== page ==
You Could Survive with These


When Living Is Precarious

All progress is precarious, and the solution of one problem brings us face to face with another problem.

- Martin Luther King Jr

Let architects sing of æsthetics that bring
Rich clients in hordes to their knees;
Just give me a home, in a great circle dome
Where stresses and strains are at ease.

- R Buckminster Fuller

The matrix used in the fabrication of these domes is made from an inflatable vinyl structure whose frame is composed of plastic pipes pierced all around.  Once this is arranged on a frozen flat surface of water and equipped with a rechargeable battery, it is connected to a blower that inflates it with air and to a "heating" pump that collects the water under the ice and circulates it into the pipes.  A fog disperses and covers the surface which, upon contact with the air (-10º to -20º Celsius), is transformed into a fine film of ice in about 12 hours.  Once the transparent shell stabilises, the matrix is then deflated and reused for a new dome.  Each dome has a 6-metre diameter and a height of roughly two metres, and the ice layer that contains their dwelling should reach a thickness of four centimetres at its base and 6 centimetres at its peak.

Born of collaboration between two artists, this collective is interested in experimental constructions adapted to daily life and uses its know-how for the conception and production of Ice Domes.  While Ana Rewakowicz has experimented for several years on inflatable elements responding to imaginary needs, Steve Topping has been creating shelters and alternative spaces that he approaches as temporary and transportable residences.

The ice domes are part of a contemporary artistic current preoccupied with the precariousness of the living conditions of a certain population, namely homeless people.  But they also correspond with the utopia of creating nomadic and autarkical dwellings in the form of a "survival kit" adapted to our harsh climate.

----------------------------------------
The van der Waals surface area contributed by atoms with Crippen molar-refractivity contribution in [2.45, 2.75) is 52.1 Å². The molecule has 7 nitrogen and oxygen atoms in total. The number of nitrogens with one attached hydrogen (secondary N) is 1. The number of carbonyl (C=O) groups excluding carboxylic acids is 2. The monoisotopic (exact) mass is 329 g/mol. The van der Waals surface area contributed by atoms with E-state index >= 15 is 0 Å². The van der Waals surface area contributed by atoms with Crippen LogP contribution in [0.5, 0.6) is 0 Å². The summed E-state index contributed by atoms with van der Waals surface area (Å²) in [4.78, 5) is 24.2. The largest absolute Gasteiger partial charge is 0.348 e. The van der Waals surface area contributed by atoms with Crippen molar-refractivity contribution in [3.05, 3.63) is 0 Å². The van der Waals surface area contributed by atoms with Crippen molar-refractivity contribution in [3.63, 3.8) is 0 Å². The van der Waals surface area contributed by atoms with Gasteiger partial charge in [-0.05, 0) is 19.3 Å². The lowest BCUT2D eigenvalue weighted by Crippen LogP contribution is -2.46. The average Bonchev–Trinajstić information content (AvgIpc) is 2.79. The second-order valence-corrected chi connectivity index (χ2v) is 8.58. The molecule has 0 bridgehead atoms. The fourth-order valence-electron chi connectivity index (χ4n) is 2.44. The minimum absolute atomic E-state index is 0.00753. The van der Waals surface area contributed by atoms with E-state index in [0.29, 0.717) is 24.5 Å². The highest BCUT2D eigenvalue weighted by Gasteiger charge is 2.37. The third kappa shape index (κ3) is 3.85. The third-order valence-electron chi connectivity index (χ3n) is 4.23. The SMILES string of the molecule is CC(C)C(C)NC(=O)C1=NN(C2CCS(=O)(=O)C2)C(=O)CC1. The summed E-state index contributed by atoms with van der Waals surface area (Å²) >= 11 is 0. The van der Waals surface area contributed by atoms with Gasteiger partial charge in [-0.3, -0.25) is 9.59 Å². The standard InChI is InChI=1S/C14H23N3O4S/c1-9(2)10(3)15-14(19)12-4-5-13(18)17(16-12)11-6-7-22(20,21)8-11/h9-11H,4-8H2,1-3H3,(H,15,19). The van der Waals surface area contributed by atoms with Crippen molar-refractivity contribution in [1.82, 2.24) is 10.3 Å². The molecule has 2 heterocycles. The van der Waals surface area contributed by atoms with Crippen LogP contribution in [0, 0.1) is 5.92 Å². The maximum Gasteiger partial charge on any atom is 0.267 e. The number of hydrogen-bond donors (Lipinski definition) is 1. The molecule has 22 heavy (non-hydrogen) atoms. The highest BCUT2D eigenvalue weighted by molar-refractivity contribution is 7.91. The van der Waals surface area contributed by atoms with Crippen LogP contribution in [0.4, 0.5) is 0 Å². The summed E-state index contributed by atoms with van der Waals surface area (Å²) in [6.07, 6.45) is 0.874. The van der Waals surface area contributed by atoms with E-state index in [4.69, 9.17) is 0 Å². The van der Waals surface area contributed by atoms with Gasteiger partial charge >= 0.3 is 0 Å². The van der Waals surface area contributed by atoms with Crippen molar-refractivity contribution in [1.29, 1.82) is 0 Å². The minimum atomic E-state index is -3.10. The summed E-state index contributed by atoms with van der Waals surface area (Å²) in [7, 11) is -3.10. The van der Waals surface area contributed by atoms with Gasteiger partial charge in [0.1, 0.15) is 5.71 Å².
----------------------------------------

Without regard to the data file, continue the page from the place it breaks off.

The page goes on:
This Tent Fixes a Different Sort of Problem...

Then There's Fire...

Two Novel Fire Escapes



Buckminster Fuller's Dymaxion

I just invent, then wait until man comes around to needing what I've invented.

- R Buckminster Fuller

Click to Play

Source: and also visit a page of his unique inventions (worth a visit, I think)

Mystery Blob Eating Downtown Los Angeles

by Dana Bartholomew

A mysterious black blob attacked downtown Los Angeles on Monday with a tar-like goo that oozed from manholes, buckled a street and unmoored a Raymond Chandler-era brick building, firefighters said.  About 200 residents were forced to flee as a hazardous materials team and dozens of firefighters worked throughout the day to identify what was first deemed "a black tarry substance" and later morphed into a "watery mud."  While outside temperatures struggled to break 60, sidewalks in the vicinity steamed at 103 degrees, Los Angeles Fire Department spokesman Ron Myers said.  "It's worrisome in the fact that it will keep the street closed and residents will be evacuated till the building is considered safe," Myers said.

Firefighters were alerted at 3am by complaints of a sewer-like smell at an apartment house at 1220 S Olive St near Pico Boulevard, but found nothing.  They returned at 1pm to find a slime-like ooze lurking beneath central Los Angeles.  "We were called back because there was a gooey substance, a tarry-type substance, coming out the underground electrical vaults, out of manhole covers in the street, through the sidewalks and possibly in one older apartment building," Myers said.  A 120-foot stretch of Olive buckled 1½ feet, he said.  The pre-1933 unreinforced masonry apartment building shifted one foot from its foundation.  Sidewalks were as hot as Jacuzzis and a pressurized liquid shot from every street orifice located above what used to be a historic oil field downtown.  No one was injured in what amounted to a black lagoon.  Hazmat and Urban Search and Rescue crews determined that the mysterious substance wasn't flammable, Myers said.  "Incident commanders are evaluating some form of drilling operation one or two blocks away as the possible cause," he added.

"They told us to get out from the building, because, probably, I don't know, anything could happen.  The basement was flooding," resident Mary Robles told KABC-TV, Channel 7.  By late afternoon, the American Red Cross had set up an evacuation center for the 150 adults and 50 children forced to flee the stuff of nightmares.  "We're opening a shelter," said Nick Samaniego, spokesman for the Red Cross of Greater Los Angeles.  "We're looking for a place to put them."

Source: sometime in 2006

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